• At the Association of the U.S. Army Annual Meeting, Acting Secretary of the Army Ryan McCarthy and Gen. Mark Milley, USA, Army chief of staff, unveil plans to improve the Army's acquisition process and modernize the force.
     At the Association of the U.S. Army Annual Meeting, Acting Secretary of the Army Ryan McCarthy and Gen. Mark Milley, USA, Army chief of staff, unveil plans to improve the Army's acquisition process and modernize the force.

Army to Tackle 'Significant' Modernization

October 10, 2017
By Kimberly Underwood
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Transformation of acquisition process and troop modernization involves standup of new command by summer 2018.


Faced with aging equipment and vehicles from a bygone era, the Army is set to modernize by standing up a new command to transform its acquisition processes, among other things. It is one of the Army’s most significant restructuring efforts in the last 40 years. The need for modernization is coming from an "eroding" competitive advantage, and the evolving needs of a modern—and future—battlefield.

“We do not have time to waste,” implored Gen. Mark Milley, USA, U.S. Army chief of staff, at the Association of the U.S. Army (AUSA) Annual Meeting in Washington, D.C., on October 9. “Our challenges are growing in scale and are in every domain of warfare: land, maritime, air, cyber and space.”

The new command will consolidate the acquisition process, bringing Army modernization “under one roof,” Acting Secretary of the Army Ryan McCarthy explained. The new command will come from within the existing force structure; the Army does not anticipate any related civilian job losses or movements.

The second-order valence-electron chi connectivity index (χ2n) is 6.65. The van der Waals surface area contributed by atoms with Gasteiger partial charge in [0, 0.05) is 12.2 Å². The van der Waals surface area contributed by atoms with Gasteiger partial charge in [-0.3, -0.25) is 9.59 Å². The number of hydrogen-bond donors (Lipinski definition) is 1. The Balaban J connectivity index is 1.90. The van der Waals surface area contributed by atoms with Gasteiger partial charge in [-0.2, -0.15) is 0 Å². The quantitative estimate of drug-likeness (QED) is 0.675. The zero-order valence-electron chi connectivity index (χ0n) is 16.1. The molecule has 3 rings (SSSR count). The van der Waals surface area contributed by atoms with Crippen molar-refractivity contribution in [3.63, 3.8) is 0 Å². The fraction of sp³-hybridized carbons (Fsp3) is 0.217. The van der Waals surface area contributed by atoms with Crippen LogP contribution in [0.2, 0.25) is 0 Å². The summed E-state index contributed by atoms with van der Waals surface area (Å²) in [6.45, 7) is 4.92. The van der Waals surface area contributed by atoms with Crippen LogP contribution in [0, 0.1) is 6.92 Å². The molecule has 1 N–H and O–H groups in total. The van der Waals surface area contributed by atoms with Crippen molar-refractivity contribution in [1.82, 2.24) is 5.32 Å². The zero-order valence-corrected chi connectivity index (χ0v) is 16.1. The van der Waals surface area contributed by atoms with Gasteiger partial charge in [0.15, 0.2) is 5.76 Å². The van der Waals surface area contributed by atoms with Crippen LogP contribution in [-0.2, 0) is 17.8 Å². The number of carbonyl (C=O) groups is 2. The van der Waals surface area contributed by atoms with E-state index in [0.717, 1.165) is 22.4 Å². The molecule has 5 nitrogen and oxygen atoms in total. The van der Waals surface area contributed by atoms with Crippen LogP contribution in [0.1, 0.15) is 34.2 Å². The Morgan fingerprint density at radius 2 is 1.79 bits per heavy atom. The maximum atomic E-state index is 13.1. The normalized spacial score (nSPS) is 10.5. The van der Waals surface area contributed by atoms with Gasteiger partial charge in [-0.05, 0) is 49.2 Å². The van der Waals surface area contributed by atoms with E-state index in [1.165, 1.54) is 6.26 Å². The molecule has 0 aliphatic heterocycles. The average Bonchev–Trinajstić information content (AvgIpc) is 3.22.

Lt. Gen. Edward Cardon, USA, will spearhead the planning and development of the new command. Gen. Cardon will present recommendations to his commanders after a 120-day task force wrestles with ideas on “the ultimate form and function” of the new command, Gen. Milley said.

The modernization platform will involve an examination of requirements and talent management. To facilitate rapid prototype development from “idea to delivery,” an improved process would compress the time needed to develop requirements with stakeholders and bring advanced technologies to the forefront. It will cover the Army’s futures work, concept development, requirements determination and prioritization.

“Anything that has been around for 40 years will be looked at,” McCarthy said. The Army will improve existing work processes and “reinvent others, though details are still to be decided.”

On the talent side, the transformation “has to start at the top, from leadership,” McCarthy said.

In order of importance to the Army, the modernization will encompass six areas:

  • Long-range precision fire capability to restore the Army’s dominance in range, munitions and targeting.
  • A next-generation combat vehicle, along with other close combat capabilities, in manned, unmanned and optionally manned vehicles equipped with the most modern firepower, protection, mobility and power generation.
  • Future vertical lift platforms to attack, lift and perform reconnaissance in manned, unmanned and optionally manned survivable platforms.
  • An Army network: hardware, software and infrastructure sufficiently mobile and expeditionary to support a modern command, fight cohesively in any environment, and offer offensive and defensive cyber capabilities.
  • Air and missile defense capabilities to protect the force from modern and advanced air/missile threats.
  • Soldiers: increase lethality of warfighters in all fundamental areas, including shooting, moving, communicating, protecting and sustaining.

“Our Army must regain our overmatch and competitive advantage against emerging threats, competitors, and advisories,” Gen. Milley said.

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